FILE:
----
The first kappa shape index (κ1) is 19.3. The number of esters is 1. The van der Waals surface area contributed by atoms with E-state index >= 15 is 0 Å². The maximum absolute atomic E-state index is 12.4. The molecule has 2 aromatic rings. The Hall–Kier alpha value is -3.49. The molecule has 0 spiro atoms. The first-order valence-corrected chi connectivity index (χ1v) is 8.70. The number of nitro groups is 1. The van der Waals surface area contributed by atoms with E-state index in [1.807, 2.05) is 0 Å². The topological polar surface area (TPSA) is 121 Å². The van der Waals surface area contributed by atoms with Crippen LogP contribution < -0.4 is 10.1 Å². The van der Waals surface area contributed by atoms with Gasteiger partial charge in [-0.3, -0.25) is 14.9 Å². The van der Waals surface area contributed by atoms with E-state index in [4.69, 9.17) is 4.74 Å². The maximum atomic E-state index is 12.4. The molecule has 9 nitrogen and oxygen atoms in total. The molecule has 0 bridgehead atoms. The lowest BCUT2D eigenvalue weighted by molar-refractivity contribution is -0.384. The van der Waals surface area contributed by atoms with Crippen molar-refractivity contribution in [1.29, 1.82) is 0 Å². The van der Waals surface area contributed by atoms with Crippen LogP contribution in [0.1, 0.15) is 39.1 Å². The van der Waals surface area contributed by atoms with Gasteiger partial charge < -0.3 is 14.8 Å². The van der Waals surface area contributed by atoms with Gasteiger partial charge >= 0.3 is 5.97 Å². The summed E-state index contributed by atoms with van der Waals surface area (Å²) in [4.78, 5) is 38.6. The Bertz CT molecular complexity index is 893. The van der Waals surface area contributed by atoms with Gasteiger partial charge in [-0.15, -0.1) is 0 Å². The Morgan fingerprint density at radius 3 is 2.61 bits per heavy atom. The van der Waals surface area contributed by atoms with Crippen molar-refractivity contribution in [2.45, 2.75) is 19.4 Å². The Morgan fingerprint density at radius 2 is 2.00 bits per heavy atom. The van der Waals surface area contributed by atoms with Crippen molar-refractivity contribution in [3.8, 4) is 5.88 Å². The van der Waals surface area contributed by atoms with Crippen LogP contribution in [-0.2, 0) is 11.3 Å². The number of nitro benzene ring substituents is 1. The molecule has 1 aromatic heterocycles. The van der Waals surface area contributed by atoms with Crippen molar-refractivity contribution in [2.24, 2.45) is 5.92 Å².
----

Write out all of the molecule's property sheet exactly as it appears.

The first kappa shape index (κ1) is 19.3. The number of esters is 1. The van der Waals surface area contributed by atoms with E-state index >= 15 is 0 Å². The maximum absolute atomic E-state index is 12.4. The molecule has 2 aromatic rings. The Hall–Kier alpha value is -3.49. The molecule has 0 spiro atoms. The first-order valence-corrected chi connectivity index (χ1v) is 8.70. The number of nitro groups is 1. The van der Waals surface area contributed by atoms with E-state index in [1.807, 2.05) is 0 Å². The topological polar surface area (TPSA) is 121 Å². The van der Waals surface area contributed by atoms with Crippen LogP contribution < -0.4 is 10.1 Å². The van der Waals surface area contributed by atoms with Gasteiger partial charge in [-0.3, -0.25) is 14.9 Å². The van der Waals surface area contributed by atoms with E-state index in [4.69, 9.17) is 4.74 Å². The maximum atomic E-state index is 12.4. The molecule has 9 nitrogen and oxygen atoms in total. The molecule has 0 bridgehead atoms. The lowest BCUT2D eigenvalue weighted by molar-refractivity contribution is -0.384. The van der Waals surface area contributed by atoms with Crippen molar-refractivity contribution in [1.29, 1.82) is 0 Å². The van der Waals surface area contributed by atoms with Crippen LogP contribution in [0.1, 0.15) is 39.1 Å². The van der Waals surface area contributed by atoms with Gasteiger partial charge < -0.3 is 14.8 Å². The van der Waals surface area contributed by atoms with Gasteiger partial charge >= 0.3 is 5.97 Å². The summed E-state index contributed by atoms with van der Waals surface area (Å²) in [4.78, 5) is 38.6. The Bertz CT molecular complexity index is 893. The van der Waals surface area contributed by atoms with Gasteiger partial charge in [-0.15, -0.1) is 0 Å². The Morgan fingerprint density at radius 3 is 2.61 bits per heavy atom. The van der Waals surface area contributed by atoms with Crippen molar-refractivity contribution in [2.45, 2.75) is 19.4 Å². The Morgan fingerprint density at radius 2 is 2.00 bits per heavy atom. The van der Waals surface area contributed by atoms with Crippen molar-refractivity contribution in [3.8, 4) is 5.88 Å². The van der Waals surface area contributed by atoms with Crippen LogP contribution in [-0.2, 0) is 11.3 Å². The number of nitro benzene ring substituents is 1. The molecule has 1 aromatic heterocycles. The van der Waals surface area contributed by atoms with Crippen molar-refractivity contribution in [2.24, 2.45) is 5.92 Å².